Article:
The PC staged a Covid-inspired comeback in 2020, with the industry recording its best growth figures in a decade, and there may be more to come as manufacturers position their products for pandemic living in 2021.
The Gartner research firm has just reported worldwide PC shipments grew to 79.4m units in the fourth quarter, up 10.7 per cent on a year earlier, while the 4.8 per cent growth to 275m units in 2020 was the highest since 2010.
Figures from two other research firms, which classify PCs slightly differently, also suggest there is plenty of life left in the personal computer. IDC recorded 303m units shipped for 13.1 per cent growth in 2020, while Canalys said shipments grew 11 per cent to reach 297m units.
Clearly, the numbers could have been higher, with supply unable to meet demand. Covid-19-related disruption to supply chains meant that “not only were PC makers and [Original Device Manufacturers] dealing with component and production capacity shortages, but logistics remained an issue” in the fourth quarter, said IDC.
Notebooks accounted for a record 79 per cent of shipments, said Canalys, as companies equipped their staff to work from home. The market also widened, said IDC, noting: “We continue to see gaming PCs and monitor sales at all-time highs and Chrome-based devices are expanding beyond education into the consumer market.”
“Prior to 2020, consumers had been shifting to a phone-first focus, yet the pandemic reversed this trend,” said Gartner. “PCs have resurfaced as an essential device.” That momentum may continue if online education, grocery shopping online and remote working trends continue beyond coronavirus, it added.
Hardware announcements around the CES 2021 show this week indicate the big brands are doubling down on current trends. Examples: HP’s ENVY 14 laptop features Enhanced Lighting, a selfie light that improves the user’s appearance in video calls; Dell launched three video conferencing monitors with a dedicated button for launching Microsoft Teams, while Lenovo aimed at remote workers smart glasses that can project your Windows desktop in mid-air (see Tech Tools below). Lenovo (24.9 per cent market share), HP (21.2 per cent) and Dell (16.4) per cent remained the top vendors in 2020, according to Gartner.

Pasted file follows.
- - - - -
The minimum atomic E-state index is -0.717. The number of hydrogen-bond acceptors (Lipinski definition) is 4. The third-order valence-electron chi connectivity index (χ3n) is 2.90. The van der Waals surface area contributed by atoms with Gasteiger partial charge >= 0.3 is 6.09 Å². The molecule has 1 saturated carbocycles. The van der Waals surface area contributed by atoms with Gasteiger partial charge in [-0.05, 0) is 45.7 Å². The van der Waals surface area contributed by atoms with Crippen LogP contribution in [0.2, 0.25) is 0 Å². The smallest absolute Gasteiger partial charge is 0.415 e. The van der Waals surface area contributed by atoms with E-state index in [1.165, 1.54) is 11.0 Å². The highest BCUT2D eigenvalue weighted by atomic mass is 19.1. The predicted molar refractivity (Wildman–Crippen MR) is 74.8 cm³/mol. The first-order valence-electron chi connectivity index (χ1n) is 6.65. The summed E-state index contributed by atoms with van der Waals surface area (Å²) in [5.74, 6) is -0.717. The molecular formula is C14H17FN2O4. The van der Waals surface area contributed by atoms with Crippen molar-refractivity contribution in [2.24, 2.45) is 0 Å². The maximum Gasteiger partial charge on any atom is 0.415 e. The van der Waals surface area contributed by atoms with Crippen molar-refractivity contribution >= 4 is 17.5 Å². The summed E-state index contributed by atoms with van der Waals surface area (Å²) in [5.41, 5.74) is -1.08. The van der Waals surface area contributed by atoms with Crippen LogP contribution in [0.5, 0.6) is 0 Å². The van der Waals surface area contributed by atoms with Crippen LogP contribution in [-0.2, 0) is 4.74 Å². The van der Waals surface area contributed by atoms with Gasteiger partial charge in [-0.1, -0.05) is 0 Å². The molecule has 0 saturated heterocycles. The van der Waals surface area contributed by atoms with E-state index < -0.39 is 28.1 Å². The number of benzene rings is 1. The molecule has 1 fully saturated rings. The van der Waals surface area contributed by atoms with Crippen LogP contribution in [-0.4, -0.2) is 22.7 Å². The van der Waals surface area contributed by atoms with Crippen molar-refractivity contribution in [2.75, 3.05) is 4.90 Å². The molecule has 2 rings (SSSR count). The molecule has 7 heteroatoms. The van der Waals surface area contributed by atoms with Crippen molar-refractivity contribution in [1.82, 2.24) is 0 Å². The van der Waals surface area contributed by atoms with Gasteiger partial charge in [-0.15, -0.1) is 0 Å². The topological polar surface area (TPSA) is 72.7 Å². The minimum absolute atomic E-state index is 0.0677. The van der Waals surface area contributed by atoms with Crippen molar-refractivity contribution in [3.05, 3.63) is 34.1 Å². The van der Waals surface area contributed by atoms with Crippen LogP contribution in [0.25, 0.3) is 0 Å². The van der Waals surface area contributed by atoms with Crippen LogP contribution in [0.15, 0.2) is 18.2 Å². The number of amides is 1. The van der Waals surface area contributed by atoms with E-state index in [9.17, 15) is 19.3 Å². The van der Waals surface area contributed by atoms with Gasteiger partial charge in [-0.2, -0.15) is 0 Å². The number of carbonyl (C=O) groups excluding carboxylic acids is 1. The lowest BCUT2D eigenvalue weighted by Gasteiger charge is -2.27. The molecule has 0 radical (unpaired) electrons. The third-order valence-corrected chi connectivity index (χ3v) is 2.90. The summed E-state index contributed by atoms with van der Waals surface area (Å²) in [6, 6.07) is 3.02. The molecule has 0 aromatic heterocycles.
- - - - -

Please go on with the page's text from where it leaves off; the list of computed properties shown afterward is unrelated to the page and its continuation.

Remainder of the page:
1. Big Tech under fire over clampdownThe social network Parler, popular with the far right in the US, has sued Amazon after it was forced offline by the withdrawal of web hosting services. Our analysis says moves by Twitter, Facebook and others to ban President Trump following the assault on Capitol Hill have given ammunition to critics on both sides of the political aisle who want stricter regulations for social media platforms. Lex says pre-emptive self-regulation may not be enough for Big Tech to avoid reform, while the FT editorial board says had the platforms acted earlier to remove offending presidential posts selectively, the need for tougher actions might have been averted. Our media team reports some conservative media groups are now backing away from the theory that Joe Biden only won the election due to mass voter fraud.
2. Japan’s 5G battle intensifies A former employee of SoftBank’s mobile unit has been arrested on suspicion of sharing confidential information about its 4G and 5G base station technology when he joined Rakuten Mobile, which has become Japan’s fourth wireless carrier. Lex says the industry mood is sour after months of ferocious competition and the relentless cost pressures created by rolling out 5G.
3. Chinese delivery driver’s fiery protestA driver, who had worked for Alibaba’s Ele.me food delivery platform, has set himself on fire in protest over unpaid wages, in the latest incident to highlight allegations of mistreatment of workers in China’s booming takeaway sector. Liu Jin suffered third-degree burns to 80 per cent of his body.
4. Pandemic tech boom is reshaping our citiesIf the legacy of dotcom mania was its digital infrastructure, today’s pandemic-driven ecommerce boom is creating a new physical infrastructure in our cities, building logistics networks that will last for decades, writes Tim Bradshaw.
5. Autotech start-ups gain huge valuationsAutomotive tech start-ups catapulted on to the US stock market via blank cheque vehicles known as Spacs have together amassed a market capitalisation of approaching $60bn, even as several are yet to book a single dollar of revenue or make a product. The FT editorial board says the optimism contained in forecasts that global electric vehicle sales will grow 50 per cent or more this year appears well-founded.
Lenovo’s new smart glasses launched at CES 2021 allow 3D visualisation and augmented reality experiences. Engadget says the ThinkReality A3 smart specs are an advance on the first ThinkReality model, the A6, which looked like a typical mixed reality headset, but they still need to be connected to a PC or phone to work. The A3 can show up to five virtual 1080p displays and has an 8-megapixel camera that can provide 1080p video, as well as dual fish-eye cameras for room-scale tracking. No pricing has been announced, but the product is aimed at the enterprise and should be available mid-year.